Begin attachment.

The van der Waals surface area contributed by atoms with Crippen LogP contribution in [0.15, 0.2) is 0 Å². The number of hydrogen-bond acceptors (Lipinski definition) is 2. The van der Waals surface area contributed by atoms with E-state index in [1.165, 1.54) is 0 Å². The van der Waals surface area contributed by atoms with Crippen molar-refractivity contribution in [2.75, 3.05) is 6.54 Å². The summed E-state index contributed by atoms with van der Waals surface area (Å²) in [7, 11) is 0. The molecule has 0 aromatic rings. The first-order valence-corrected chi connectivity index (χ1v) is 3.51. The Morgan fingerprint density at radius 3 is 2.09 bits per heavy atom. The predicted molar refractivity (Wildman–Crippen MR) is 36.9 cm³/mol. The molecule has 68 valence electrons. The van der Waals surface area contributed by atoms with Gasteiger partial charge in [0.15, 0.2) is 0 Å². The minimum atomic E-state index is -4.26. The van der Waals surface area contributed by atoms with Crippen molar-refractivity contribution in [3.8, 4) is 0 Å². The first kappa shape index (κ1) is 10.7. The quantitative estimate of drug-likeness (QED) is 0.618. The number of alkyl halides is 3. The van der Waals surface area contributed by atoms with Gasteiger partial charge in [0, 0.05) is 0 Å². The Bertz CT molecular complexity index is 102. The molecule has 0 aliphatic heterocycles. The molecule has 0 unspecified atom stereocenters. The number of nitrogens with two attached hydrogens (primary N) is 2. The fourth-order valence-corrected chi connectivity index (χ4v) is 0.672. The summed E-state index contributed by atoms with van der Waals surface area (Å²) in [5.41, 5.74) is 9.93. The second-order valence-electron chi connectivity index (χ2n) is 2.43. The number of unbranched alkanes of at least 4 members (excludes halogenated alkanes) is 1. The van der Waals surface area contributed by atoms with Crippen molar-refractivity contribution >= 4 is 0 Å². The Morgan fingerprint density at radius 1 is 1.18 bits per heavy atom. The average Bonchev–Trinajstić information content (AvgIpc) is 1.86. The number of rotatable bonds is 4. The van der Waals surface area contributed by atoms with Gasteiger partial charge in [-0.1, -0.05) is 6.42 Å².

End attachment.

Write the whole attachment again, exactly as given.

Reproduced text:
The van der Waals surface area contributed by atoms with Crippen LogP contribution in [0.15, 0.2) is 0 Å². The number of hydrogen-bond acceptors (Lipinski definition) is 2. The van der Waals surface area contributed by atoms with E-state index in [1.165, 1.54) is 0 Å². The van der Waals surface area contributed by atoms with Crippen molar-refractivity contribution in [2.75, 3.05) is 6.54 Å². The summed E-state index contributed by atoms with van der Waals surface area (Å²) in [7, 11) is 0. The molecule has 0 aromatic rings. The first-order valence-corrected chi connectivity index (χ1v) is 3.51. The Morgan fingerprint density at radius 3 is 2.09 bits per heavy atom. The predicted molar refractivity (Wildman–Crippen MR) is 36.9 cm³/mol. The molecule has 68 valence electrons. The van der Waals surface area contributed by atoms with Gasteiger partial charge in [0.15, 0.2) is 0 Å². The minimum atomic E-state index is -4.26. The van der Waals surface area contributed by atoms with Crippen molar-refractivity contribution in [3.8, 4) is 0 Å². The first kappa shape index (κ1) is 10.7. The quantitative estimate of drug-likeness (QED) is 0.618. The number of alkyl halides is 3. The van der Waals surface area contributed by atoms with Gasteiger partial charge in [0, 0.05) is 0 Å². The Bertz CT molecular complexity index is 102. The molecule has 0 aliphatic heterocycles. The molecule has 0 unspecified atom stereocenters. The number of nitrogens with two attached hydrogens (primary N) is 2. The fourth-order valence-corrected chi connectivity index (χ4v) is 0.672. The summed E-state index contributed by atoms with van der Waals surface area (Å²) in [5.41, 5.74) is 9.93. The second-order valence-electron chi connectivity index (χ2n) is 2.43. The number of unbranched alkanes of at least 4 members (excludes halogenated alkanes) is 1. The van der Waals surface area contributed by atoms with Crippen molar-refractivity contribution >= 4 is 0 Å². The Morgan fingerprint density at radius 1 is 1.18 bits per heavy atom. The average Bonchev–Trinajstić information content (AvgIpc) is 1.86. The number of rotatable bonds is 4. The van der Waals surface area contributed by atoms with Gasteiger partial charge in [-0.1, -0.05) is 6.42 Å².